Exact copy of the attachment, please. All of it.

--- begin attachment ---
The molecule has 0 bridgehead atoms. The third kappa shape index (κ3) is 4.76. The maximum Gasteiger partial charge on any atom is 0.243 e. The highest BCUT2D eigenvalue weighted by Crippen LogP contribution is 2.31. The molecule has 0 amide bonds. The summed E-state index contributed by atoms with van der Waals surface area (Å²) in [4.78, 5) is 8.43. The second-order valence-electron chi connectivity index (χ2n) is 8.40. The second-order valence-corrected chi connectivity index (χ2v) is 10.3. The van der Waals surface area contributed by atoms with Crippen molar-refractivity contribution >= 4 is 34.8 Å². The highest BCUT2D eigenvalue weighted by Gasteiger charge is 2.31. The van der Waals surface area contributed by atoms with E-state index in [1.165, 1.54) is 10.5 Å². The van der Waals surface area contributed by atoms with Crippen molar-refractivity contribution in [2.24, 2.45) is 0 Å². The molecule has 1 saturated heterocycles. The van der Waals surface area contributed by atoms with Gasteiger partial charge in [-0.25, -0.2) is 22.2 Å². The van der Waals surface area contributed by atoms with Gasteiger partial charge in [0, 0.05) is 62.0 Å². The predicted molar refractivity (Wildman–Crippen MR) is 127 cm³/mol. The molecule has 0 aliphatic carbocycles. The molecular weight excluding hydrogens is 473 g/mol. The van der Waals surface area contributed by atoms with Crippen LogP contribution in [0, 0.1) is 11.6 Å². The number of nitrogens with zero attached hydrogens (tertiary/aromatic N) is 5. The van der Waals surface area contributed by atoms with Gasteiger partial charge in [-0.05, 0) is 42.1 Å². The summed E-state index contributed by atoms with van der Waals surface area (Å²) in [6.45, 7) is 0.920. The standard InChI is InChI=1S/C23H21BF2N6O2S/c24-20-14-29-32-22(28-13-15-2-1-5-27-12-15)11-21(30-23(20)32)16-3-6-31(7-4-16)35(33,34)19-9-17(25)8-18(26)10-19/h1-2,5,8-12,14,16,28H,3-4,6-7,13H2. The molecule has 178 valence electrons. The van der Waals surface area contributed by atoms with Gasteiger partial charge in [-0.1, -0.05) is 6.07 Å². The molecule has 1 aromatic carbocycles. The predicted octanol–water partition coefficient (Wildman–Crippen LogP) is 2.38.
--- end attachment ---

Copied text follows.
The molecule has 0 bridgehead atoms. The third kappa shape index (κ3) is 4.76. The maximum Gasteiger partial charge on any atom is 0.243 e. The highest BCUT2D eigenvalue weighted by Crippen LogP contribution is 2.31. The molecule has 0 amide bonds. The summed E-state index contributed by atoms with van der Waals surface area (Å²) in [4.78, 5) is 8.43. The second-order valence-electron chi connectivity index (χ2n) is 8.40. The second-order valence-corrected chi connectivity index (χ2v) is 10.3. The van der Waals surface area contributed by atoms with Crippen molar-refractivity contribution >= 4 is 34.8 Å². The highest BCUT2D eigenvalue weighted by Gasteiger charge is 2.31. The van der Waals surface area contributed by atoms with E-state index in [1.165, 1.54) is 10.5 Å². The van der Waals surface area contributed by atoms with Crippen molar-refractivity contribution in [2.24, 2.45) is 0 Å². The molecule has 1 saturated heterocycles. The van der Waals surface area contributed by atoms with Gasteiger partial charge in [-0.25, -0.2) is 22.2 Å². The van der Waals surface area contributed by atoms with Gasteiger partial charge in [0, 0.05) is 62.0 Å². The predicted molar refractivity (Wildman–Crippen MR) is 127 cm³/mol. The molecule has 0 aliphatic carbocycles. The molecular weight excluding hydrogens is 473 g/mol. The van der Waals surface area contributed by atoms with Crippen LogP contribution in [0, 0.1) is 11.6 Å². The number of nitrogens with zero attached hydrogens (tertiary/aromatic N) is 5. The van der Waals surface area contributed by atoms with Gasteiger partial charge in [-0.05, 0) is 42.1 Å². The summed E-state index contributed by atoms with van der Waals surface area (Å²) in [6.45, 7) is 0.920. The standard InChI is InChI=1S/C23H21BF2N6O2S/c24-20-14-29-32-22(28-13-15-2-1-5-27-12-15)11-21(30-23(20)32)16-3-6-31(7-4-16)35(33,34)19-9-17(25)8-18(26)10-19/h1-2,5,8-12,14,16,28H,3-4,6-7,13H2. The molecule has 178 valence electrons. The van der Waals surface area contributed by atoms with Gasteiger partial charge in [-0.1, -0.05) is 6.07 Å². The molecule has 1 aromatic carbocycles. The predicted octanol–water partition coefficient (Wildman–Crippen LogP) is 2.38.